2. Product strategy:

  • Should be directed at developing more sustainable tourism products that cater for growing tourist demand for quality tourism products that are sensitive to the surrounding cultural and physical environments.
  • Identify unique attributes of the local environment in which they operate
key operational marketing strategies used during the implementation stage27
Key operational marketing strategies used during the implementation stage:

3. Competitive strategy:

  • In choosing where to compete, tourism firms should adopt a long term view rather than a short term focus on attracting the maximum number of visitors and associated expenditure in the shortest period of time
  • Firms need to consider how the generic strategies of cost leadership, differentiation, and niche marketing might impact upon the achievement of sustainable tourism objectives
key operational marketing strategies used during the implementation stage28
Key operational marketing strategies used during the implementation stage:

4. Market strategy:

  • Taking the product to the market –

Involves using the distribution system to take the sustainable tourism product to the market, forming relationships with travel intermediaries to distribute the new products

  • Getting the market to the product –

Choosing appropriate tools from the promotional mix to reach potential tourist markets with relevant images, messages and information about sustainable tourism product alternatives.

key operational marketing strategies used during the implementation stage29
Key operational marketing strategies used during the implementation stage:

5. Positioning strategy:

  • Buyers tend to remember “number one” messages or number one positions such as “best quality” , “best service: or “lowest price”. With increasing consumer concern for the environment, firms can also position themselves in the minds of their target customers by emphasising “best environmental practice”.
destination marketing by dmos
Destination marketing by DMOs
  • When implementing their marketing activities DMOs can contribute to the achievement of sustainable tourism through various actions depending on whether their focus is a promotional or facilitation strategy
  • Promotional strategy - Target markets more in line with the goals of sustainable tourism have unique informational requirements and will need to be communicated to differently using tools of the promotional mix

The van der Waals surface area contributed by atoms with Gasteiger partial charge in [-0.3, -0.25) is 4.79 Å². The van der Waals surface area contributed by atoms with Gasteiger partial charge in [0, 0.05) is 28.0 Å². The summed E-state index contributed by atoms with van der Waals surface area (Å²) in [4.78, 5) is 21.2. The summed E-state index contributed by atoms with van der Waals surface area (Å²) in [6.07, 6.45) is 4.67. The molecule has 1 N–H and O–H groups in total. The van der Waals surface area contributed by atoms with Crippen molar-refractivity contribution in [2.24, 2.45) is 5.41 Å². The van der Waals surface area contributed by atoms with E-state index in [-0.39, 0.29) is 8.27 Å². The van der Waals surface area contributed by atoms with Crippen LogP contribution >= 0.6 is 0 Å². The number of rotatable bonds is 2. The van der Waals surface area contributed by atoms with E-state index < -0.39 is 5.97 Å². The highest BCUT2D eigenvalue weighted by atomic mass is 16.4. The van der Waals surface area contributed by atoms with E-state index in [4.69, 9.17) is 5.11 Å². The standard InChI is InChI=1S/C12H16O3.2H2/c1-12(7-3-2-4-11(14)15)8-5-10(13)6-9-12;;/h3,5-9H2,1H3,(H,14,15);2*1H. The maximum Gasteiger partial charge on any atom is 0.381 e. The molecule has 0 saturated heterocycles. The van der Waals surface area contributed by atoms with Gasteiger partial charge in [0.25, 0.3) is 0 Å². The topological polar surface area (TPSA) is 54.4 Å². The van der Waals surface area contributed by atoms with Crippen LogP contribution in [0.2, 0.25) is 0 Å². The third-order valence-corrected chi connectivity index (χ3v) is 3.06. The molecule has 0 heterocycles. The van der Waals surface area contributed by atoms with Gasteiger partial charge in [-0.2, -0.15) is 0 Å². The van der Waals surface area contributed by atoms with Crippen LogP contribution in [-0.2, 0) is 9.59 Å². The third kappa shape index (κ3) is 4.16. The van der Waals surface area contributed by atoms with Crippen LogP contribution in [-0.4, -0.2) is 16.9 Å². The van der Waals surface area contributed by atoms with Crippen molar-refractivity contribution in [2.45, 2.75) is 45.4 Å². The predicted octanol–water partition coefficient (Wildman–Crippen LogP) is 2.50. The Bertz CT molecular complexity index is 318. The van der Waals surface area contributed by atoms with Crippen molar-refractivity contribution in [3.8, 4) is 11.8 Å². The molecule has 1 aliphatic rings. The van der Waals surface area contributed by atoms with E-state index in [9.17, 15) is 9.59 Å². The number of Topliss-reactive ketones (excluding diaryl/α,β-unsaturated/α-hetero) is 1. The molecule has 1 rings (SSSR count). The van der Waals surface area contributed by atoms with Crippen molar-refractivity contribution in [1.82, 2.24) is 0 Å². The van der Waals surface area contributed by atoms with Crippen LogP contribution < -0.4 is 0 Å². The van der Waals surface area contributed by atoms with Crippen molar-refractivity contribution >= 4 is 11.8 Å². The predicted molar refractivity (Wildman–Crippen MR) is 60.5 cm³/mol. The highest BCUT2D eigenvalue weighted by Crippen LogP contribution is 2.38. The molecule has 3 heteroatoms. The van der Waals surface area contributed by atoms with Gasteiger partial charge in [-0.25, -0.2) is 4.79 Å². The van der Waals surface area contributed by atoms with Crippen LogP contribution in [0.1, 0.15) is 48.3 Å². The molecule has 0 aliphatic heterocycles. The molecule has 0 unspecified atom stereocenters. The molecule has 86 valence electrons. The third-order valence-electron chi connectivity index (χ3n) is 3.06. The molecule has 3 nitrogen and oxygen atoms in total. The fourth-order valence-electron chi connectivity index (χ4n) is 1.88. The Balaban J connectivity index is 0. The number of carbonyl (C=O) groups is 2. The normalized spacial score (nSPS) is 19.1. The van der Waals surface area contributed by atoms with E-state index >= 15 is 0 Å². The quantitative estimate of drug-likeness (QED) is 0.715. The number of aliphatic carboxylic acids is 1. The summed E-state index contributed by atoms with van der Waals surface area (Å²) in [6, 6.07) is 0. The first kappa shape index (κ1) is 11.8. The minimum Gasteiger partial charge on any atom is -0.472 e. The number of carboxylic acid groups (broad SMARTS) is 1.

destination marketing by dmos31
Destination marketing by DMOs
  • Facilitation strategy-

In order to develop the desired images, messages and information concerning the sustainable tourism products on offer, DMOs will need to liaise and cooperate with individual tourism operators.

  • Key elements of the facilitation mix that can be used include:

Business to business (B2B) Internet services, Travel workshops, Joint campaigns, Tradeshows, Journalists visits, Familiarisation trips, Reservation systems, Representation abroad, Tourist information services, Destination management systems

marketing by individual firms
Marketing by individual firms
  • Individual firms can utilise and manipulate the 5Ps of the marketing mix in order to influence consumer behaviour towards behaving more in line with the goals of sustainable tourism development
product
Product
  • Five product characteristics that need to be considered when attempting to make new or existing products conform to the principles of sustainability. They include:
    • Design of facilities
    • Sustainability designed into business operations
    • Presentation of the product
    • Service elements
    • Branding or the designed image of the product as communicated and promoted to targeted customers
price
Price
  • Price is a key element of product design and is an important tool for influencing demand
  • Prices reflect commercial judgements of what the market will bear, the nature of the segments to be attracted and the volume or capacity to be offered
  • When formulating a pricing strategy businesses consider the various costs that need to be covered such as purchasing, equipment, and payroll
  • Environmental costs also need to be factored into product prices rather than being considered a free public good.
place distribution marketing access
Place/distribution/marketing access
  • Place refers to the location or destination where a product is produced and consumed as well as all the places at which a customer can gain access to the product
  • Some tourism products are sold directly to the customer, others are sold using travel intermediaries who have an important role to play in sustainable tourism
place distribution marketing access36
Place/distribution/marketing access
  • Marketing decisions of tour operators strongly influence:
    • The customer segments targeted for promotion and distribution
    • Product design and quality in terms of what they think the customer will buy
    • Capacity to be offered for sale
    • Prices at which they will be sold
    • Destination images and positioning (focusing directly or indirectly on the environment)
place distribution marketing access37
Place/distribution/marketing access